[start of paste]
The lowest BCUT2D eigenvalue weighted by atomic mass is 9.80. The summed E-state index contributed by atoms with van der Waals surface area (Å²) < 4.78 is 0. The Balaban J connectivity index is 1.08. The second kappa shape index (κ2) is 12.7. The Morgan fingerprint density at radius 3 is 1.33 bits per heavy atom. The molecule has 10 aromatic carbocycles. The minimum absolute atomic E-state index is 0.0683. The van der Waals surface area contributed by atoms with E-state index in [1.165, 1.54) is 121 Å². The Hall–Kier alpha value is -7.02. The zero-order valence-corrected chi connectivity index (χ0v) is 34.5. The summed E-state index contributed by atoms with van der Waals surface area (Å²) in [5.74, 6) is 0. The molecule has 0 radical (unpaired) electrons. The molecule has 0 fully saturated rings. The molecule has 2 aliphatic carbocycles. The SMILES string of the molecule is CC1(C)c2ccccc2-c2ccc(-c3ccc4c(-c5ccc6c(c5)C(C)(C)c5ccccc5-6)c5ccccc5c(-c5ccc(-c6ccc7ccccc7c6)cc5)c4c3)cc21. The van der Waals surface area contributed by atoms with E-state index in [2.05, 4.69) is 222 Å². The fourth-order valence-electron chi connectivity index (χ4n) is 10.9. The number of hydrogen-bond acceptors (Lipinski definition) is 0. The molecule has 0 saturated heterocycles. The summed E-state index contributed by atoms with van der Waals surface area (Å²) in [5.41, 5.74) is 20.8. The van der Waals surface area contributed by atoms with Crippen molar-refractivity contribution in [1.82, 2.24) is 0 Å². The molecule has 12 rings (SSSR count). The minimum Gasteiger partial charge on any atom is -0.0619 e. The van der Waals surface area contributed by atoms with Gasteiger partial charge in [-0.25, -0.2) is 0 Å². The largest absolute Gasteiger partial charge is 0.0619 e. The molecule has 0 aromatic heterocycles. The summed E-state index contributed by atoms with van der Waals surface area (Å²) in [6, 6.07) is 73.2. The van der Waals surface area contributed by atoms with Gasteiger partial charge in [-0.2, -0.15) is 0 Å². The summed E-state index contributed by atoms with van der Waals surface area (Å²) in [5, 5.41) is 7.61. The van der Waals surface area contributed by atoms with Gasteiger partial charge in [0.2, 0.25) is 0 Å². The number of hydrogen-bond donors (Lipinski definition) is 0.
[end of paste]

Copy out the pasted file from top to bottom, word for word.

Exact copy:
The lowest BCUT2D eigenvalue weighted by atomic mass is 9.80. The summed E-state index contributed by atoms with van der Waals surface area (Å²) < 4.78 is 0. The Balaban J connectivity index is 1.08. The second kappa shape index (κ2) is 12.7. The Morgan fingerprint density at radius 3 is 1.33 bits per heavy atom. The molecule has 10 aromatic carbocycles. The minimum absolute atomic E-state index is 0.0683. The van der Waals surface area contributed by atoms with E-state index in [1.165, 1.54) is 121 Å². The Hall–Kier alpha value is -7.02. The zero-order valence-corrected chi connectivity index (χ0v) is 34.5. The summed E-state index contributed by atoms with van der Waals surface area (Å²) in [5.74, 6) is 0. The molecule has 0 radical (unpaired) electrons. The molecule has 0 fully saturated rings. The molecule has 2 aliphatic carbocycles. The SMILES string of the molecule is CC1(C)c2ccccc2-c2ccc(-c3ccc4c(-c5ccc6c(c5)C(C)(C)c5ccccc5-6)c5ccccc5c(-c5ccc(-c6ccc7ccccc7c6)cc5)c4c3)cc21. The van der Waals surface area contributed by atoms with E-state index in [2.05, 4.69) is 222 Å². The fourth-order valence-electron chi connectivity index (χ4n) is 10.9. The number of hydrogen-bond acceptors (Lipinski definition) is 0. The molecule has 0 saturated heterocycles. The summed E-state index contributed by atoms with van der Waals surface area (Å²) in [5.41, 5.74) is 20.8. The van der Waals surface area contributed by atoms with Crippen molar-refractivity contribution in [1.82, 2.24) is 0 Å². The molecule has 12 rings (SSSR count). The minimum Gasteiger partial charge on any atom is -0.0619 e. The van der Waals surface area contributed by atoms with Gasteiger partial charge in [-0.25, -0.2) is 0 Å². The largest absolute Gasteiger partial charge is 0.0619 e. The molecule has 0 aromatic heterocycles. The summed E-state index contributed by atoms with van der Waals surface area (Å²) in [6, 6.07) is 73.2. The van der Waals surface area contributed by atoms with Gasteiger partial charge in [-0.2, -0.15) is 0 Å². The summed E-state index contributed by atoms with van der Waals surface area (Å²) in [5, 5.41) is 7.61. The van der Waals surface area contributed by atoms with Gasteiger partial charge in [0.2, 0.25) is 0 Å². The number of hydrogen-bond donors (Lipinski definition) is 0.